In his book, Thinking, Fast and Slow, Daniel Kahneman poses the following challenge:
Glance at the image of this woman:
As quickly as you saw her dark hair, you probably knew she is angry. And chances are, you sensed something about the future as well—that she’s about to say some unpleasant words in a loud voice. All of this came to your mind automatically and effortlessly. You didn’t consciously intend to asses her mood or anticipate her actions. It just happened to you. It was what Kahneman calls “fast thinking.”
Then, he asks the reader to look at the following problem:
Now what did your mind do? Well, it probably recognized immediately that this is a multiplication problem, and that you could solve it with some level of effort.
Now, go ahead and solve the problem. Or at least get started on it.
You probably started by retrieving the cognitive program for multiplication that you learned in school, then you implemented it. It put a level of strain on your mind as you held numbers in your memory, kept track of where you were and where you were going, while holding onto the intermediate result. This kind of mental work is deliberate, effortful, and orderly. This is “slow thinking.”
Now, this wasn’t just an exercise of the mind. Your muscles tensed, your blood pressure went up, your heart rate increased, and your pupils dilated. Sounds similar to the fight-or-flight response, right?
Kahneman is a psychologist whose work in the areas of judgement and decision-making won a Nobel Prize for Economic Sciences a few years back. One of his biggest contributions was finding that we have two systems for thinking our way through life:
The first system operates automatically and quickly, with little or no effort and no sense of voluntary control.
The second system is responsible for effortful mental activities, including complex computations. The operations of System 2 are often associated with the subjective experience of agency, choice, and concentration.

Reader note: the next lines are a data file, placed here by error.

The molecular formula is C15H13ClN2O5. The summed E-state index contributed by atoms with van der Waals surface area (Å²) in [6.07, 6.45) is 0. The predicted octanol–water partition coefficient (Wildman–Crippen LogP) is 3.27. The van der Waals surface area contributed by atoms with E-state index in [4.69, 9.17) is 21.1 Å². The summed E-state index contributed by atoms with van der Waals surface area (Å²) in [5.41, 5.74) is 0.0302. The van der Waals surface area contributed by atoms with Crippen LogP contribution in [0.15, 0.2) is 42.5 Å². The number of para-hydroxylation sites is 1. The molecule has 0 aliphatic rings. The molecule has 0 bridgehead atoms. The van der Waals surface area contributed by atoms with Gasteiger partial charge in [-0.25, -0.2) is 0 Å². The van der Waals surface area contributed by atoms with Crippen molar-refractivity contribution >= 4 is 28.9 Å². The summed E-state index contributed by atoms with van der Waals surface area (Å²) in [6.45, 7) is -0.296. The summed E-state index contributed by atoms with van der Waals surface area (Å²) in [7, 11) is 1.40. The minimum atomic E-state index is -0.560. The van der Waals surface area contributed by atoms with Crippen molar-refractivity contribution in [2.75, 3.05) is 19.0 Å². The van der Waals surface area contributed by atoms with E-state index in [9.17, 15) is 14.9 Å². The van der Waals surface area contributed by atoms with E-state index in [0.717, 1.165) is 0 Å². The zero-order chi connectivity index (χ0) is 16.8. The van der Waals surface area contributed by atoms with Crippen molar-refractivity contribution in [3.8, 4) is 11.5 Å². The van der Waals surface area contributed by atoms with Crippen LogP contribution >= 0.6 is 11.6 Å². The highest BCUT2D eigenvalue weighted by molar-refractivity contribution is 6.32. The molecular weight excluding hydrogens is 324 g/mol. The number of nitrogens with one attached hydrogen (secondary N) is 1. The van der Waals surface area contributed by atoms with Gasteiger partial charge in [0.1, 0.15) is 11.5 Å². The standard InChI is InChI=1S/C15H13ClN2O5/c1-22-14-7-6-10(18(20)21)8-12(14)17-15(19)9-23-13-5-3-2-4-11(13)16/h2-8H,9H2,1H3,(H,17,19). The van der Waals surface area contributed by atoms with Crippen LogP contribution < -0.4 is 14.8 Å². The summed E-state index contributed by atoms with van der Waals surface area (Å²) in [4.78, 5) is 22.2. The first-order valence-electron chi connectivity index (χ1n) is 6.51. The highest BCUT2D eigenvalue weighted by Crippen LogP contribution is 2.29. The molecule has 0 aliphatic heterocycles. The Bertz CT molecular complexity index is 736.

But in my opinion, his most notable finding is that…
The first, subconscious system RULES us.
Now, for all of us logical thinkers out there who take pride in thinking things through, weighing options, and making calculated decisions may feel offended. “That clearly doesn’t apply to me. I’m a rational thinker with agency over my decisions.”
IT TURNS OUT WE MAY NOT HAVE AS MUCH AGENCY OVER OUR DECISIONS AFTER ALL.
As Kahneman writes:
“When we think of ourselves, we identify with System 2, the conscious, reasoning self that has beliefs, makes choices, and decides what to think about and what to do. Although System 2 believes itself to be where the action is, the automatic System 1 is the hero of the book.”
He explains that both systems are active when we’re awake, but that the more emotional system runs automatically while the more logical system runs in a comfortable low-effort mode to conserve energy.
Throughout the day, the emotional system generates suggestions for the logical one— intuitions, biases, and feelings. If those feelings are endorsed by the logical system, they are converted into beliefs and voluntary actions.
This is largely what makes us feel like we’re logical beings. Because our actions feel logical. FEELING, being the operative word.
The truth is, people tend to make judgements and decisions based on their gut first, and rationalize them afterward to fit their logical frameworks.
What does this mean for persuasive storytelling exactly?
Well, it means we have to understand our audience really well. We need to know their biases, impressions, intuitions, and feelings about the message we’re about to share BEFORE we share it.
But there’s a problem.
We can’t ask them how they feel because we won’t get an accurate answer. It’s not that they’ll be lying to us, it’s that their intuitions and biases live in their subconscious minds, and by asking them how they feel about something, we’ll be tapping into their conscious, logical system, which doesn’t really have access to the subconscious one.
This is why focus groups don’t really work. At least, they shouldn’t be the only component of an information gathering strategy.
So how can we predict how people will feel about something before we share it with them?
Actions speak louder than words.
People’s behaviors are much better indicators of what they believe than what they say about their beliefs.
So watching how they engage on social media, reading their content on LinkedIn, accessing data about how they’ve interacted with a product in the past, basically immersing ourselves in what they say and do, will give us critically valuable insights into how best to communicate with them—and whether to try to combat their biases or play into them.
So the next time you have a message to share, whether it’s for a team of five or a large segment of your market, ask yourself, what do they believe? What do they THINK they believe? And make a concerted effort to watch for evidence before you move forward.
This may just be the difference between your message falling flat or sparking something great.